With Olympic debuts made, records broken and final bows taken, the 2018 PyeongChang Games were an emotional two weeks for athletes, their families and their supporters.
U.S. snowboard halfpipe legend Shaun White came into PyeongChang with redemption on his mind. White made his first Olympic apperance at the 2006 Torino Games and did it in style, taking home gold. He defended his title at the 2010 Vancouver Games but left the 2014 Sochi Games empty handed with a fourth place finish. White posted the highest score in the qualifying round, which meant he went last in the final. Japan's Ayumu Hirano knocked White off the top spot during the second run. White countered with an incomplete run, saving the best for last by scoring a massive 97.75 in his third and final run to take back the gold. Coming off the pipe, White had a hard time containing his emotions.
Alpine skier Lindsey Vonn was also looking for a comeback in PyeongChang. The 33-year-old missed the 2014 Sochi Games because of a torn ACL and worked her way back to Olympic competition. After a rough PyeongChang debut left Vonn with sixth place in the super-G, she came back to win bronze in the downhill. Before the Games started, Vonn said that she would win for her late grandfather. That, mixed with the fact that this Olympic medal might very well be her last, made for some strong emotions when Vonn talked to NBC after the event.
For the first time since the women's hockey tournament made its debut at the 1998 Nagano Games, the U.S. women's team won the gold-medal game. Not only did the team win gold, they did it at the expense of Canada, which had won every women's hockey gold medal since the inaugural tournament (which was won by the U.S.). After an intense shootout ended in U.S. victory, the entire team took to the ice in celebration, and those watching stateside were there in spirit.
The U.S. men's curling team also made history, not only playing in its first gold-medal game but winning the first curling gold medal in Team USA history. Skip John Shuster teared up after beating curling powerhouse Canada in the semifinals, knowing his team was headed to the final to play for gold.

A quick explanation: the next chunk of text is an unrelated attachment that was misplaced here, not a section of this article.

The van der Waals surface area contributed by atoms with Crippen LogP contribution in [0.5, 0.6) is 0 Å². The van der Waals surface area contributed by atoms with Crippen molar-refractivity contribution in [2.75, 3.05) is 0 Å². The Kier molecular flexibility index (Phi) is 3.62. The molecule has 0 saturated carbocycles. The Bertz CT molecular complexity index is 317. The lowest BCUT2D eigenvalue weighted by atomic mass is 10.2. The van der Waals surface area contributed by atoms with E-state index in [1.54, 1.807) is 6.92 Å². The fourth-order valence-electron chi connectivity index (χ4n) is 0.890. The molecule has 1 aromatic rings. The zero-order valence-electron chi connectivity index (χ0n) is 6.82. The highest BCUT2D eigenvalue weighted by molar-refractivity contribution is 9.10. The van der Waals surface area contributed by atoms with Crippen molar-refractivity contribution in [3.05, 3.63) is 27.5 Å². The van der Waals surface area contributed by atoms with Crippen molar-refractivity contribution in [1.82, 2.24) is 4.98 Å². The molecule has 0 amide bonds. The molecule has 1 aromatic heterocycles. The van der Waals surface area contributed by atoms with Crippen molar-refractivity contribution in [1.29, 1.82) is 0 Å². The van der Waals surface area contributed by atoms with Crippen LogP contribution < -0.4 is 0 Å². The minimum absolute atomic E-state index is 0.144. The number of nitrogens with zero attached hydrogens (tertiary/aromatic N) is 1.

After an intense sprint to the end, Jessie Diggins and Kikkan Randall became the first U.S. women to win an Olympic medal and the first in Team USA history to win a gold medal in cross-country. Ending the medal drought left them in tears at the finish. Diggins will carry the U.S. flag in the Closing Ceremony on Sunday.
Team USA veteran Elana Meyers Taylor won her second silver medal in women's bobsled, but even after claiming her spot on the podium, late U.S. bobsledder Steve Holcomb was weighing on her mind. In an emotional interview with NBC, Meyers Taylor shared how she didn't think she could ever bobsled again without Holcomb. Holcomb's family members attended the PyeongChang Games, cheering on Team USA.
U.S. halfpipe skier David Wise celebrated his back-to-back Olympic gold with his wife and children (who wanted to pose in a podium photo with their dad).
Aljona Savchenko has been skating in the Winter Olympics for longer than some PyeongChang Olympians have been alive. Savchenko made her Olympic debut at the 2002 Salt Lake Games and won back-to-back bronze medals in 2010 and 2014. In PyeongChang with her new partner, Bruno Massot, Savchenko finally won the gold medal that had eluded her for years.
The South Korean men's hockey team was never pegged as a tournament contender, but that didn't stop them from giving their coach an Olympic-level thank you at the end of their final game.
Before PyeongChang, the Czech Republic's Ester Ledecka was best known for snowboarding. But Ledecka's skills as an Alpine skier were on full display when she surprised the world by winning the super-G. Ledecka was such a dark horse that everyone already assumed that Anna Veith of Austria had won the gold. Ledecka was left speechless at the bottom of the super-G hill and later attended the press conference wearing her ski goggles because she didn't think she had a chance at the podium and didn't bring any makeup with.
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